Sunday, October 26, 2008

Part 20 Lon's First Cross Country in 1981

Part 20
Our crew woke up in the dark at 4:00 AM. We were going to try to ride across Albuquerque before the traffic got busy this morning. We had to ride 35 miles to the outskirts of the city. There are several big rolling climbs of three miles each on the west side of Albuquerque. Most of them I could climb in the big chainring and coast down at 30 mph. Once I got off Interstate 40 the route across Albuquerque was on Old Route 66 which is also called Central Avenue. It is considered the longest main street of any town in America. The final decent into town was down what the locals called Nine Mile Hill. The steepest part is about two miles long and it was possible to coast at 50 mph. (for comparison in 1986 Susan Notorangelo and I reached 62 mph during our tandem transcontinental record).

Central Avenue goes for 17 miles until it merges with I-40 again on the east side of town. My dad had arranged another police escort across the city. It had been my first escort since I had been in Albuquerque on my way west a week earlier. The two police cars leap frogged and closed the intersections as I rode across the city. The escorts are always exciting and I maintained a steady 20 mph pace. When I got back on the interstate I began the steady climb up Tijeras Canyon. The trill of the escort was over and now it was time for the long grade up to Clines Corners.

After the first 15 mile grade out of Albuquerque the terrain opens up to the wide plains near Moriarty. The winds were favorable and the climbs were manageable in the big chainring. The biggest annoyance in New Mexico was the chip seal shoulder on the interstate. I-40 had been converted from two lane Route 66 to Interstate ten years earlier. The new lanes were made to temporary standards without the good pavement that is common on interstates today. The four lane interstate was more like two parallel country roads with rough shoulders.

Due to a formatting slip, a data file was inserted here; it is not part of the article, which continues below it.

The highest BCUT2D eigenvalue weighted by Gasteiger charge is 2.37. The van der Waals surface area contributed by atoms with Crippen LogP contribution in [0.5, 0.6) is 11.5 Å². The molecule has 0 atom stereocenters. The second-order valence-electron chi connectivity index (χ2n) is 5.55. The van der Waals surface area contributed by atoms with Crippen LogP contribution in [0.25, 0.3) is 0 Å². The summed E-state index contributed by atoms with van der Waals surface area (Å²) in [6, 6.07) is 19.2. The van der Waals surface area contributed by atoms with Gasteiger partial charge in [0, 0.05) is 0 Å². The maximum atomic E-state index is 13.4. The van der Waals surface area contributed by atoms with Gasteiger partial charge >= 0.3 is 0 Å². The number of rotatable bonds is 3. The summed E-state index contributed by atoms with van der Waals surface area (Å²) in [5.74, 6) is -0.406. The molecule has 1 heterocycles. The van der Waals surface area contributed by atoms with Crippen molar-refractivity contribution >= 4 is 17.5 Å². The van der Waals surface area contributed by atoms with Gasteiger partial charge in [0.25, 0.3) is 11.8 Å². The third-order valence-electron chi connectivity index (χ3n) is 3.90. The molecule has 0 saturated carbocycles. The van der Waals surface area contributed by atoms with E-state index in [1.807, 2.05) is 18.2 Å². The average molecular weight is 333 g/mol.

As I headed east it was encouraging to see familiar landmarks from my trip west the week before. The gift shop at Clines Corners still had billboards every three miles advertising moccasins and rattlesnake tail jewelry. The billboards with the fatman’s face were still promoting the Club Cafe in Santa Rosa. The yellow Stukeys Restaurant signs tempted travels with the nutritious breakfast of one egg, toast and jelly of ninety-nine cents. I just kept riding. Our crew was in auto drive now. Everything was going smooth without any bike of vehicle troubles.

I reached Tucumcari, New Mexico before sundown and turned left on Route 54. It was good to finally get off the interstate. The noise of passing trucks was getting old. I would be on Route 54 now for the next five states until the middle of Illinois. Navigation was easy but this highway still had its share of trucks who liked to drive fast. We learned to anticipate when two trucks were about to meet near us and we would get off the road onto the grass shoulder.

Sundown came a little earlier because we had moved further east. We stopped to sleep near Logan, New Mexico. I had traveled 270 miles today which was a little better than average. I was hoping the same winds that I had battled by riding at 11 mph on my way west would be helping me tomorrow.



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